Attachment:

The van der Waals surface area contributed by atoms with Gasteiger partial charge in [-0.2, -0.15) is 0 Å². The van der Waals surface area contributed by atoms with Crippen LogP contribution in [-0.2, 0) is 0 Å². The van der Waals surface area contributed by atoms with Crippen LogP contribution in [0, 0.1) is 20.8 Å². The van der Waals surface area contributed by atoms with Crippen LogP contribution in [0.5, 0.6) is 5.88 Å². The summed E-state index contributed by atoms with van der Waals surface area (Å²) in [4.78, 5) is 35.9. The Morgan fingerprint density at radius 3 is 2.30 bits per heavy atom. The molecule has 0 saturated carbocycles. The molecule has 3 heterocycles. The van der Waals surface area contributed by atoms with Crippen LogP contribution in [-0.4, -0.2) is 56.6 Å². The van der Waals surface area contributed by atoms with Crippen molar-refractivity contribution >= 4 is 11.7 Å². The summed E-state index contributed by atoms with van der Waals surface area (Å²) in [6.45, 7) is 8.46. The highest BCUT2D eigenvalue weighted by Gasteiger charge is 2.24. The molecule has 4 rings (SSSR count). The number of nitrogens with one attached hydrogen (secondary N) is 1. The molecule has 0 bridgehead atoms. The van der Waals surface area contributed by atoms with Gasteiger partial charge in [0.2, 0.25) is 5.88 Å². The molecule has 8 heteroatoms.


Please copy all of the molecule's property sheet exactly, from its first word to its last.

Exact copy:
The van der Waals surface area contributed by atoms with Gasteiger partial charge in [-0.2, -0.15) is 0 Å². The van der Waals surface area contributed by atoms with Crippen LogP contribution in [-0.2, 0) is 0 Å². The van der Waals surface area contributed by atoms with Crippen LogP contribution in [0, 0.1) is 20.8 Å². The van der Waals surface area contributed by atoms with Crippen LogP contribution in [0.5, 0.6) is 5.88 Å². The summed E-state index contributed by atoms with van der Waals surface area (Å²) in [4.78, 5) is 35.9. The Morgan fingerprint density at radius 3 is 2.30 bits per heavy atom. The molecule has 0 saturated carbocycles. The molecule has 3 heterocycles. The van der Waals surface area contributed by atoms with Crippen LogP contribution in [-0.4, -0.2) is 56.6 Å². The van der Waals surface area contributed by atoms with Crippen molar-refractivity contribution >= 4 is 11.7 Å². The summed E-state index contributed by atoms with van der Waals surface area (Å²) in [6.45, 7) is 8.46. The highest BCUT2D eigenvalue weighted by Gasteiger charge is 2.24. The molecule has 4 rings (SSSR count). The number of nitrogens with one attached hydrogen (secondary N) is 1. The molecule has 0 bridgehead atoms. The van der Waals surface area contributed by atoms with Gasteiger partial charge in [0.2, 0.25) is 5.88 Å². The molecule has 8 heteroatoms.